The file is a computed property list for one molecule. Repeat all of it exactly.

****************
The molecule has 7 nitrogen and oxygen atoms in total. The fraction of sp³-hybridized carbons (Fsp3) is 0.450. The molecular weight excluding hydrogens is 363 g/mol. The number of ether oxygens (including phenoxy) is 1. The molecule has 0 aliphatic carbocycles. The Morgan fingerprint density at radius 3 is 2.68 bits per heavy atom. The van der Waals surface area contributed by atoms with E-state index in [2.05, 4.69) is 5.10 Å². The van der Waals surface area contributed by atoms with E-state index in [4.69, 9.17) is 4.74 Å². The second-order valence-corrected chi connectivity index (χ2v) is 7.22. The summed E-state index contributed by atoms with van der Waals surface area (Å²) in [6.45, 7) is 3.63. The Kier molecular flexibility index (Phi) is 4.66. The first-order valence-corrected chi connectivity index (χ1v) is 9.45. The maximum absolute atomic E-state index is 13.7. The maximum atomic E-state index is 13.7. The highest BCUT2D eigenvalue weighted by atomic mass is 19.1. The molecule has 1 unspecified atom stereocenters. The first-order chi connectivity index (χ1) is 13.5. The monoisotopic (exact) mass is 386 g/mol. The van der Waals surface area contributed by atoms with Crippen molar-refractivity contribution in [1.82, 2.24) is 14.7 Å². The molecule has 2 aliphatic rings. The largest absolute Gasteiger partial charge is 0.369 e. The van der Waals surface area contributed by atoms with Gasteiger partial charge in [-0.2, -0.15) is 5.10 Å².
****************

The molecule has 7 nitrogen and oxygen atoms in total. The fraction of sp³-hybridized carbons (Fsp3) is 0.450. The molecular weight excluding hydrogens is 363 g/mol. The number of ether oxygens (including phenoxy) is 1. The molecule has 0 aliphatic carbocycles. The Morgan fingerprint density at radius 3 is 2.68 bits per heavy atom. The van der Waals surface area contributed by atoms with E-state index in [2.05, 4.69) is 5.10 Å². The van der Waals surface area contributed by atoms with E-state index in [4.69, 9.17) is 4.74 Å². The second-order valence-corrected chi connectivity index (χ2v) is 7.22. The summed E-state index contributed by atoms with van der Waals surface area (Å²) in [6.45, 7) is 3.63. The Kier molecular flexibility index (Phi) is 4.66. The first-order valence-corrected chi connectivity index (χ1v) is 9.45. The maximum absolute atomic E-state index is 13.7. The maximum atomic E-state index is 13.7. The highest BCUT2D eigenvalue weighted by atomic mass is 19.1. The molecule has 1 unspecified atom stereocenters. The first-order chi connectivity index (χ1) is 13.5. The monoisotopic (exact) mass is 386 g/mol. The van der Waals surface area contributed by atoms with Crippen molar-refractivity contribution in [1.82, 2.24) is 14.7 Å². The molecule has 2 aliphatic rings. The largest absolute Gasteiger partial charge is 0.369 e. The van der Waals surface area contributed by atoms with Gasteiger partial charge in [-0.2, -0.15) is 5.10 Å².